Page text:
The Bremen government is prepared to spend 30 million euros ($38.7 million) to acquire part of the European Aeronautics Defense and Space Company (EADS). The northern German city-state would then hold 2 percent of the 7.5 percent stake DaimlerChrysler has put up for sale.
Mayor Jens Böhrnsen and his deputy Thomas Röwekamp agreed on the sum Monday and will make a proposal to the regional government on Tuesday, a spokesman said.
Other German local governments over the weekend hinted that they were also interested in acquiring part of the DaimlerChrysler stake, as part of a bid to keep it in German hands. These include the city state of Hamburg and the northwestern state of Lower Saxony. Both are, like Bremen, home to EADS factories or offices.
Support from Berlin for new shareholder structure
After months of protracted negotiations, German government spokesman Ulrich Wilhelm said in a newspaper interview last week that a solution had been found with regard to EADS' shareholder structure.
Berlin has long feared that France could gain the upper hand in the long-running power struggle at EADS when German-US auto giant DaimlerChrysler cuts its stake from 22.5 percent to 15 percent.
Such concerns gained more urgency from EADS' financial crisis, triggered by problems at aircraft maker Airbus. There has been speculation that France could seek to increase its stake in EADS via a possible capital hike.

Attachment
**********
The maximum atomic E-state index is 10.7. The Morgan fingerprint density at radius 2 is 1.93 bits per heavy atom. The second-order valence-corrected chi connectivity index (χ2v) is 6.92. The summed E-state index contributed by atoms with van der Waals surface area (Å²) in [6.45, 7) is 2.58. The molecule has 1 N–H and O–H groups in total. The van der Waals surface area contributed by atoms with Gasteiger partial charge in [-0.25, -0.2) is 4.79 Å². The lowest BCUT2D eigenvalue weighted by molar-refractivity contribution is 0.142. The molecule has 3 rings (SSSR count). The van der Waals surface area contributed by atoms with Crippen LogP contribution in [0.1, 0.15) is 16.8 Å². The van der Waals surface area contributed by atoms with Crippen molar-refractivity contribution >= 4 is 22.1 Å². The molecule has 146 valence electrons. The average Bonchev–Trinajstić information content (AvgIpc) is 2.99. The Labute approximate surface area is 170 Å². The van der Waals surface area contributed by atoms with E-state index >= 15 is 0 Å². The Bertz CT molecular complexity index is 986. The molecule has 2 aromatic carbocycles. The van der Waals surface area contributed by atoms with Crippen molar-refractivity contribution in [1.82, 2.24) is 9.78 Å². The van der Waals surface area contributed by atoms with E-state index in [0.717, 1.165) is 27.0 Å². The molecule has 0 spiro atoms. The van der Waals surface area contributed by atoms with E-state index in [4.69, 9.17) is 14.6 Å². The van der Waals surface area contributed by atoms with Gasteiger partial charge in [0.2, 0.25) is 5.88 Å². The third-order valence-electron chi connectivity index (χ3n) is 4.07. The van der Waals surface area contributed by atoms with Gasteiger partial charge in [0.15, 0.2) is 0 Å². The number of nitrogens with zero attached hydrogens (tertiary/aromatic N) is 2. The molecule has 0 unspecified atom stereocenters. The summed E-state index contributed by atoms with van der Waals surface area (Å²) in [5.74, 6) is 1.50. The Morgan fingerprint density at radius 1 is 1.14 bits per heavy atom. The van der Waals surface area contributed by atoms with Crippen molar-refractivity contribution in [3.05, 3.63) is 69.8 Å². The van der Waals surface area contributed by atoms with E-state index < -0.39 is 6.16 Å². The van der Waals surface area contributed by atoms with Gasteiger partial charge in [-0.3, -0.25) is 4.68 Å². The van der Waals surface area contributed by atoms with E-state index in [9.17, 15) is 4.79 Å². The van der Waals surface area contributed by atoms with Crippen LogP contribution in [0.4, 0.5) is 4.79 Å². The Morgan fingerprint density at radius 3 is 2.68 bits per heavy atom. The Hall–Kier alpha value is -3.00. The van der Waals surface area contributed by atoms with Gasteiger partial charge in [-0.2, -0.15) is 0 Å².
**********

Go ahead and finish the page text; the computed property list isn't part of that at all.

Keeping stake in German hands a top priority
Berlin is adamant that the 7.5-percent stake being put up for sale by DaimlerChrysler remain in German hands and must not be allowed to fall under French or even Russian control.
But Moscow is also keen to increase its say in EADS after state-owned bank Vneshtorgbank bought a 5.02 percent stake in September 2006. Spanish interests are represented by the holding group Sepi, which owns 5.48 percent.
DaimlerChrysler effectively represents German interests in the company, while France is represented via a 30 percent stake shared by the state holding company Sogeade and media group Lagardere.
Lagardere has committed itself to cutting its stake to put French interests back on a par with Germany's. But the balance of power would be upset again if DaimlerChrysler were to reduce its stake further.